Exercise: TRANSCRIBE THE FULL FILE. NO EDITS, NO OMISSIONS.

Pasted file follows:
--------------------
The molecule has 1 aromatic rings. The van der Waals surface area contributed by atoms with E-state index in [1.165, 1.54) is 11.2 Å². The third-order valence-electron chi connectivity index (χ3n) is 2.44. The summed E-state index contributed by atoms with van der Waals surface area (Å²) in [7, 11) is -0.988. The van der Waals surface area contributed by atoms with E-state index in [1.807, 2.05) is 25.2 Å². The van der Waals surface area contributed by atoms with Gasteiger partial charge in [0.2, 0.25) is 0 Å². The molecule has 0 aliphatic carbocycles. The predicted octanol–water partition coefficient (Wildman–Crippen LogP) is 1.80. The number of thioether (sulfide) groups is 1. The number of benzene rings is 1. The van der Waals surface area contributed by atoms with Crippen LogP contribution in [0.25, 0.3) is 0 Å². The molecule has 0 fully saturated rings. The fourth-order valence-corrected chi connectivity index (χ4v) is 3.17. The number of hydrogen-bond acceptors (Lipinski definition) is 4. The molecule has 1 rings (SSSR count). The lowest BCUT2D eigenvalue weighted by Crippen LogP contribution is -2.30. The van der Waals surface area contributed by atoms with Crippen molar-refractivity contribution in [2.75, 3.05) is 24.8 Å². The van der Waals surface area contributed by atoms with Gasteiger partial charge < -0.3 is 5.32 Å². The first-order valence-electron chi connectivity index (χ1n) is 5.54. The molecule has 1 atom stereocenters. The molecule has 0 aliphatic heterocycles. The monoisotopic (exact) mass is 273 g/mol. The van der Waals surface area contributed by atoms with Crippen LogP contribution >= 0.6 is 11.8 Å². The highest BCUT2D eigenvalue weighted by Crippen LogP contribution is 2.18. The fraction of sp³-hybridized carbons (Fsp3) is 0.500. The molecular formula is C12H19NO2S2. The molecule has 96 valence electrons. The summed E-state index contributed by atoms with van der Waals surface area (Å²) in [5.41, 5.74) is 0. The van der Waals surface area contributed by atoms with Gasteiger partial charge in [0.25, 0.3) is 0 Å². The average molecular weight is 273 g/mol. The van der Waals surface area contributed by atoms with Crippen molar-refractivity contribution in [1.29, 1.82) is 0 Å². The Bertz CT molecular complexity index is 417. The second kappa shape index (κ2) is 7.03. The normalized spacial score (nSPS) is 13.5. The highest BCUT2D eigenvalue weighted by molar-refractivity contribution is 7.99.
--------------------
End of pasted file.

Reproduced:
The molecule has 1 aromatic rings. The van der Waals surface area contributed by atoms with E-state index in [1.165, 1.54) is 11.2 Å². The third-order valence-electron chi connectivity index (χ3n) is 2.44. The summed E-state index contributed by atoms with van der Waals surface area (Å²) in [7, 11) is -0.988. The van der Waals surface area contributed by atoms with E-state index in [1.807, 2.05) is 25.2 Å². The van der Waals surface area contributed by atoms with Gasteiger partial charge in [0.2, 0.25) is 0 Å². The molecule has 0 aliphatic carbocycles. The predicted octanol–water partition coefficient (Wildman–Crippen LogP) is 1.80. The number of thioether (sulfide) groups is 1. The number of benzene rings is 1. The van der Waals surface area contributed by atoms with Crippen LogP contribution in [0.25, 0.3) is 0 Å². The molecule has 0 fully saturated rings. The fourth-order valence-corrected chi connectivity index (χ4v) is 3.17. The number of hydrogen-bond acceptors (Lipinski definition) is 4. The molecule has 1 rings (SSSR count). The lowest BCUT2D eigenvalue weighted by Crippen LogP contribution is -2.30. The van der Waals surface area contributed by atoms with Crippen molar-refractivity contribution in [2.75, 3.05) is 24.8 Å². The van der Waals surface area contributed by atoms with Gasteiger partial charge < -0.3 is 5.32 Å². The first-order valence-electron chi connectivity index (χ1n) is 5.54. The molecule has 1 atom stereocenters. The molecule has 0 aliphatic heterocycles. The monoisotopic (exact) mass is 273 g/mol. The van der Waals surface area contributed by atoms with Crippen LogP contribution >= 0.6 is 11.8 Å². The highest BCUT2D eigenvalue weighted by Crippen LogP contribution is 2.18. The fraction of sp³-hybridized carbons (Fsp3) is 0.500. The molecular formula is C12H19NO2S2. The molecule has 96 valence electrons. The summed E-state index contributed by atoms with van der Waals surface area (Å²) in [5.41, 5.74) is 0. The van der Waals surface area contributed by atoms with Gasteiger partial charge in [0.25, 0.3) is 0 Å². The average molecular weight is 273 g/mol. The van der Waals surface area contributed by atoms with Crippen molar-refractivity contribution in [1.29, 1.82) is 0 Å². The Bertz CT molecular complexity index is 417. The second kappa shape index (κ2) is 7.03. The normalized spacial score (nSPS) is 13.5. The highest BCUT2D eigenvalue weighted by molar-refractivity contribution is 7.99.